Queens officials want to change how the state determines affordability for housing projects

Rendering courtesy of NYCEDC

Two elected officials from Queens are trying to make affordable housing truly affordable for the borough’s residents.

State Senator Michael Gianaris and Assemblyman Brian Barnwell introduced legislation that would require New York state to calculate a person’s eligibility for affordable housing projects that benefit from tax breaks like 421A to use numbers that reflect the median income of the zip code that the project is in.

To determine who is eligible for affordable housing, the state and city calculate the area median income, but Gianaris and Barnwell argue that the current formula does not accurately reflect what local residents make. Currently, the AMI model takes into consideration the median income of those who live in all five boroughs, Westchester, Putnam and Rockland counties.

In 2016, the AMI for Queens County was calculated by HUD to be $65,200. That was equal to the AMI for Putnam County, which in 2012 was ranked the 7th wealthiest county in the United States by the American Community Survey.

The Housing Development Corporation allows developers to implement a variety of affordable housing programs for significant tax breaks. The low-income program is reserved for those making up to 60 percent of the AMI.

To qualify, the maximum income for a family of four should be $54,360. For a family of three, it would be $48,960 and a two-person family could make no more than $43,500.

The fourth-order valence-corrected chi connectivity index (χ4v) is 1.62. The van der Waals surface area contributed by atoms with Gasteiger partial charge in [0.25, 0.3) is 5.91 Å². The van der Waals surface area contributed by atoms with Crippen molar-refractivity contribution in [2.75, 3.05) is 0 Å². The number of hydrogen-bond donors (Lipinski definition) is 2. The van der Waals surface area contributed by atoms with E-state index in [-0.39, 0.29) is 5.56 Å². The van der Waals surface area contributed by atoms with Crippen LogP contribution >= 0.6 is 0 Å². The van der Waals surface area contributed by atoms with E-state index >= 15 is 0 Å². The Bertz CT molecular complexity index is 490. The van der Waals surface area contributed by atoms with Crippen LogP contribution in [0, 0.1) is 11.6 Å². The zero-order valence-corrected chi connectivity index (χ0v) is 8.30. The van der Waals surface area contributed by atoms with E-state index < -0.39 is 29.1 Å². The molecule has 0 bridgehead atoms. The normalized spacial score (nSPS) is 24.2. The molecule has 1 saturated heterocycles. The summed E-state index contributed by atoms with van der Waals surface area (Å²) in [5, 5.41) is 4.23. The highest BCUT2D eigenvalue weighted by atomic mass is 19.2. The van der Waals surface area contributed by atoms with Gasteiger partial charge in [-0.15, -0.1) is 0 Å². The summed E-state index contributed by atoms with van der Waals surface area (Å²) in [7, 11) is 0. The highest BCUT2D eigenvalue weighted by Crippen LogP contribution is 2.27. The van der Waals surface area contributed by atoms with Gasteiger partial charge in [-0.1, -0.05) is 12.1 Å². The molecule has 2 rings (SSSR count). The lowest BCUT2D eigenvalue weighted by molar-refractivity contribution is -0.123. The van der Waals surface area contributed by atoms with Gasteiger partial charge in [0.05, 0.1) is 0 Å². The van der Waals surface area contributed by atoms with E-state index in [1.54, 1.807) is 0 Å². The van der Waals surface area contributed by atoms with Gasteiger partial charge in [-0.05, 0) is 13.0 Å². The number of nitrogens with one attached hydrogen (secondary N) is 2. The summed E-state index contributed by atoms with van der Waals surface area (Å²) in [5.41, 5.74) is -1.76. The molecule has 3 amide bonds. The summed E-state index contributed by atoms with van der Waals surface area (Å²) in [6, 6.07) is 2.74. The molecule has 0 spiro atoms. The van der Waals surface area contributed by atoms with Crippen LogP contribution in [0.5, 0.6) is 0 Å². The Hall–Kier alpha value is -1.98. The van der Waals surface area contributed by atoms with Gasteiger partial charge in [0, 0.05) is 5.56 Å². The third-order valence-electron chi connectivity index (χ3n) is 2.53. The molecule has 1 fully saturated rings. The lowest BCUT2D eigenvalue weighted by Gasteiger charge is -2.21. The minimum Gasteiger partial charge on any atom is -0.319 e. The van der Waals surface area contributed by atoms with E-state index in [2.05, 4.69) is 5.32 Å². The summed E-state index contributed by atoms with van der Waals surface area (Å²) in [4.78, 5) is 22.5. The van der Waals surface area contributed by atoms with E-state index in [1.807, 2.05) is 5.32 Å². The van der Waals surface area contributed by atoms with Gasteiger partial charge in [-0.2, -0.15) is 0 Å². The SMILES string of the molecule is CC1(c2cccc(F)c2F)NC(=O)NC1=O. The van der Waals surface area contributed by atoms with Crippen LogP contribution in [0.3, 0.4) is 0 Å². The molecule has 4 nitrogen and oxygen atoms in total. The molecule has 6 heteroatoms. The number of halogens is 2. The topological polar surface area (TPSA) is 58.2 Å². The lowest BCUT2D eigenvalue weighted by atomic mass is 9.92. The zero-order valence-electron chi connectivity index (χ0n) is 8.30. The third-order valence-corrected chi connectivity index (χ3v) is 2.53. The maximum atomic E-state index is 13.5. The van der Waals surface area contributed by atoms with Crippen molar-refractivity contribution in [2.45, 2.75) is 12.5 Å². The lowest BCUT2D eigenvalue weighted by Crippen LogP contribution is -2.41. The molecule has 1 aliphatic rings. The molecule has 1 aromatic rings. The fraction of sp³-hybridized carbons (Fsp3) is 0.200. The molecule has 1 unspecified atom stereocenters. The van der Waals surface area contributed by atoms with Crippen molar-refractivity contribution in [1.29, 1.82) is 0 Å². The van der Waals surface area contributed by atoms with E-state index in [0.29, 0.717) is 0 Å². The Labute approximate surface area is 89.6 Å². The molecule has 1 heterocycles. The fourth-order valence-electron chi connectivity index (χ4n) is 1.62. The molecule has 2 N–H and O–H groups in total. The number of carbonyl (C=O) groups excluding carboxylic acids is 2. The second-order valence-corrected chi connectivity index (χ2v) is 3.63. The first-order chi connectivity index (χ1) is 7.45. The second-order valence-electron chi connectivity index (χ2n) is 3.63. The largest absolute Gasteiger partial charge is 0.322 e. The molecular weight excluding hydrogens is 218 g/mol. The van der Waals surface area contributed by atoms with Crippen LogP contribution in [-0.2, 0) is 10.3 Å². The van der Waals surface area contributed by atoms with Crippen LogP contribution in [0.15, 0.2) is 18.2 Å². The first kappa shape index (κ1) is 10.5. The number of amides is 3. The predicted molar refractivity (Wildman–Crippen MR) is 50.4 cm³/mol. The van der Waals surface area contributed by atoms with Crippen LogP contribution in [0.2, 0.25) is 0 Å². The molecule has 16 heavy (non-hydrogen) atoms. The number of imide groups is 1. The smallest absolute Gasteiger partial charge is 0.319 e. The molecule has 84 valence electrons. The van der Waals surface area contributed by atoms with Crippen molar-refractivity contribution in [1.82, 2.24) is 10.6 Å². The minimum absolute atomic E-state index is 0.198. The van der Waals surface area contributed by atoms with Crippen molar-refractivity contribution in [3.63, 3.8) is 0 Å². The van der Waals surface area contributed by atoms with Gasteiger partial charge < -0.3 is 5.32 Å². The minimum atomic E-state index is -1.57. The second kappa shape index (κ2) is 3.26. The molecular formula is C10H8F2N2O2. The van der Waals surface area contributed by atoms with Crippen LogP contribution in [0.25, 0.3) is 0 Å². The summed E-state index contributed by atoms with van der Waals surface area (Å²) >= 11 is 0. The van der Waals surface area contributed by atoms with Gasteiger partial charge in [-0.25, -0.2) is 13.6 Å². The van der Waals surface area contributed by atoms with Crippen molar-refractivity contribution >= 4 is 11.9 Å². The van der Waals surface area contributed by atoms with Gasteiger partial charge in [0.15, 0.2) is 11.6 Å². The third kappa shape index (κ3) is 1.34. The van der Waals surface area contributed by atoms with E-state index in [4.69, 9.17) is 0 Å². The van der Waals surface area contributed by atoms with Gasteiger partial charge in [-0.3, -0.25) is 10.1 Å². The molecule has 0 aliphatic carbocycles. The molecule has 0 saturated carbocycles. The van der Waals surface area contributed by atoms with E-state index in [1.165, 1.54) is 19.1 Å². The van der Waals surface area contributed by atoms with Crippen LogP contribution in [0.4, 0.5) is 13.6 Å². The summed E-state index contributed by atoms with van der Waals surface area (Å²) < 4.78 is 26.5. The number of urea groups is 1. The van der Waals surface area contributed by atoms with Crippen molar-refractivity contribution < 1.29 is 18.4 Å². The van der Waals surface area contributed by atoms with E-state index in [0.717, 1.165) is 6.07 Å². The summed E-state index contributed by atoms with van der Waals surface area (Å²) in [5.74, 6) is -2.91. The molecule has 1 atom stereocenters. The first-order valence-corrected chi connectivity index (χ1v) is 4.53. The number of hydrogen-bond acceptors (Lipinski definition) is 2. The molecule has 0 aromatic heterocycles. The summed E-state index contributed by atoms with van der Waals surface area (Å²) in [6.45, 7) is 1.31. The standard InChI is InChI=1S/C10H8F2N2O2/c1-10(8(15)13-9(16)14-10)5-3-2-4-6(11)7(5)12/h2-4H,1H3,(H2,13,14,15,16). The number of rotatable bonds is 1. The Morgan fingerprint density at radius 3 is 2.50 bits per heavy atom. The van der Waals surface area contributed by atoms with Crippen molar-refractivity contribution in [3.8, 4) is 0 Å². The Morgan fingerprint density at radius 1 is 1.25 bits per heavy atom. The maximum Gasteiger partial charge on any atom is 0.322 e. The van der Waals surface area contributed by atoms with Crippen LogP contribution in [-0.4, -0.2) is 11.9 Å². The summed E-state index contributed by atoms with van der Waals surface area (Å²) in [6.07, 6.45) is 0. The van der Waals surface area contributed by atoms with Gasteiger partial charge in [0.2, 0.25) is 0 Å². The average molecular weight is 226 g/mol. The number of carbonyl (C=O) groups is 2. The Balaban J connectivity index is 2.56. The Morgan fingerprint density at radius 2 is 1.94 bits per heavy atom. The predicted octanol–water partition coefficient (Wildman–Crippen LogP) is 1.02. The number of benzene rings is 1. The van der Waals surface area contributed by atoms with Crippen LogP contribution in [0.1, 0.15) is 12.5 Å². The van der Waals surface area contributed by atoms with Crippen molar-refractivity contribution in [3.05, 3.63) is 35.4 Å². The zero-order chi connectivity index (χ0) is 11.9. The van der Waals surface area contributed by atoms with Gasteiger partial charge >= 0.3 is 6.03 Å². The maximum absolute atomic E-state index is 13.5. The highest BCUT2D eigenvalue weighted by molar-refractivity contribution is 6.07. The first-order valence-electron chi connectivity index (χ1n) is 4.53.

Developers implementing a mixed-income or 80/20 program would have to reserve 20 percent of their units to those making 40 to 50 percent AMI. Middle income programs benefit families and individuals making 100 percent, 120 percent and 165 percent AMI.

“It shouldn’t matter what is affordable in Westchester to determine what is affordable in Queens,” Barnwell said. “This legislation will mandate that affordability be based on the zip code where the project is located in. This proposal will help lifelong residents of the area to be better able to actually afford the new housing. No longer will lifelong residents be forced out due to gentrification. This proposal is a common sense solution to the affordable housing crisis.”

According to Barnwell, he and Gianaris have asked HUD to calculate the AMI if the specifics of the bill were to be implemented. Barnwell, who previously worked for Councilman Costa Constantinides, said constituents have expressed concerns to both elected officials about the way AMI is calculated.

Governor Andrew Cuomo announced a replacement to the now defunct 421A tax break and is calling it Affordable New York. He said the program will create 2,500 affordable units per year and tax breaks for developers would be extended to 40 years instead of 35 years. The units are also required to stay affordable for 40 years.

“There is a noticeable lack of affordable housing for low and moderate income families in our city,” Gianaris said. “As rents are skyrocketing throughout our communities, we must improve policies that will allow for all individuals to attain a sustainable quality of life.”